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  Often, these issues surface as drinking or drug problems. The military’s response to these problems has been described as very cold and completely inflexible, applying disciplinary action without regard to broader mental health issues. It seems leadership has taken the emotion out of dealing with these problems and seems to be in denial about mental illness in the military. And when s oldiers do decide to be upfront and come forward with their mental health issues, they are treated as a liability and pushed off to the side . Suicide happens because they feel they h ave lost everything they thought they had and have nothing left to live for. What’s happening in the Canadian military is a hard lesson for all organizations. I see many parallels to the military culture and the culture that is inherent in many companies and organizations. The whole concept of psychological health and safety in the workplace is a fairly new one; an idea that many workplaces have not yet embraced. As an Organizational Development Specialist and Leadership Coach, psychological health and safety is a large part of what I do every day.
happy workers

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Canada has developed a voluntary Standard to help organizations strive towards continuous improvement for psychological health and safety in the workplace. The standard not only works to prevent harm to worker psychological health, it also promotes psychological well-being. Increased organizational effectiveness is a beneficial bi-product of a psychologically safe culture. Workplaces with a positive approach to psychological health and safety are better able to recruit and retain talent, improve employee engagement, increase productivity, enhance creativity and innovation, and boost bottom line results. Hopefully, the Canadian Standard of providing a psychologically safe workplace will soon become a part of organizational culture. My wish is that the death of these four soldiers sparks a move to remove the stigma about mental health and improve the culture not only in the military, but in organizations all over the world. For more information on psychological health and safety in the workplace, contact Susanne.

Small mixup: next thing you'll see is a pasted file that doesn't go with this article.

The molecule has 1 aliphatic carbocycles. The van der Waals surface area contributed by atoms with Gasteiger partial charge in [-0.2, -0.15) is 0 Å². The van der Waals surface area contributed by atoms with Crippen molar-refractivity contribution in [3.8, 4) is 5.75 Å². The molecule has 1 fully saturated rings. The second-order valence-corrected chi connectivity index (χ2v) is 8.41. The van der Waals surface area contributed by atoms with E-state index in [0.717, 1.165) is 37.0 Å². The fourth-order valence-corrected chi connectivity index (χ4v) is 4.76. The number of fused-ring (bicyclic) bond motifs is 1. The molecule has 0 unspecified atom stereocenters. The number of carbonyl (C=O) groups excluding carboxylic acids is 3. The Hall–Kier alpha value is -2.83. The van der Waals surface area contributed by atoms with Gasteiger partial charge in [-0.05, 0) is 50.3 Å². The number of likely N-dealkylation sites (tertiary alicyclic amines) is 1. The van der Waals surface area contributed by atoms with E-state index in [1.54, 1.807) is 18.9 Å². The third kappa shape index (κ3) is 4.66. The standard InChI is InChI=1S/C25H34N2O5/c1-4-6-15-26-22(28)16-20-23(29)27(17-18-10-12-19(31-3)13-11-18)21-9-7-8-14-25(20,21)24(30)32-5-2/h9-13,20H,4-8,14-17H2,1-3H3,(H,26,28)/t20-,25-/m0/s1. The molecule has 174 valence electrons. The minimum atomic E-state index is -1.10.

Dealing With Overwhelm

Posted by Susanne Earle in Leadership | 0 comments

Overwhelm Image courtesy of ambro/ Have you ever felt like there is just so much for you to get done and never enough hours in the day? Have you ever felt like you're working harder and longer and falling further behind? If you answered "yes" you are not alone. The statistics regarding working hours, sleep, stress, health conditions, and missed vacation time are staggering. Leaders are often under pressure to perform at ever increasing levels and to do more with less. Unfortunately, prolonged feelings of overwhelm can lead to anxiety, irritability, ulcers, weight gain or loss, sleeplessness, difficulty concentrating, depression and hypertension to name just a few. Here are a few simple strategies that you can incorporate into your busy schedule that take little time and offer big results. 1. Simply notice what you are experiencing on a physical level. We are often unconscious as to what is going on within ourselves because we are so focused on our external world. Allow yourself to simply acknowledge what you are feeling, especially in those moments when you feel overwhelmed. Notice how your body may be reacting to what is happening around you. Are you tensing up? Is your breathing shallow? Bring your awareness to your body and then make a conscious choice to relax your muscles and breathe deeply. 2. Being aware of your thoughts and any negative self talk is essential to dealing with feelings of overwhelm. Often, when we really pay attention to what we are telling ourselves, we realize that we are our own worst critic. Hear what you tell yourself and then make a choice as to what you really want to hear! 3. Let go of needing to be perfect. Perfectionism often leads to overwhelm and can stop you in your tracks! 4. Pay attention to where your focus is. What we pay attention to expands. Focusing on what is not going right will amplify those negative experiences. Focus on what is going right and on what you do want, and those positive experiences will grow and expand. 5. Pay attention to how you care for yourself. If there are areas that you have neglected, commit to making improvements. 6. Stay connected to your own core values - to what is really important to you and your company, especially when making decisions on what to do next. 7. Engage others in your cause. Good leaders know how to advise, direct and delegate effectively. Great leaders develop their people, engaging them and empowering them to make decisions independently. Simply stated, great leaders get more work done through others with greater ease and with less feelings of overwhelm! Relaxed Business Woman Image courtesy of stockimages at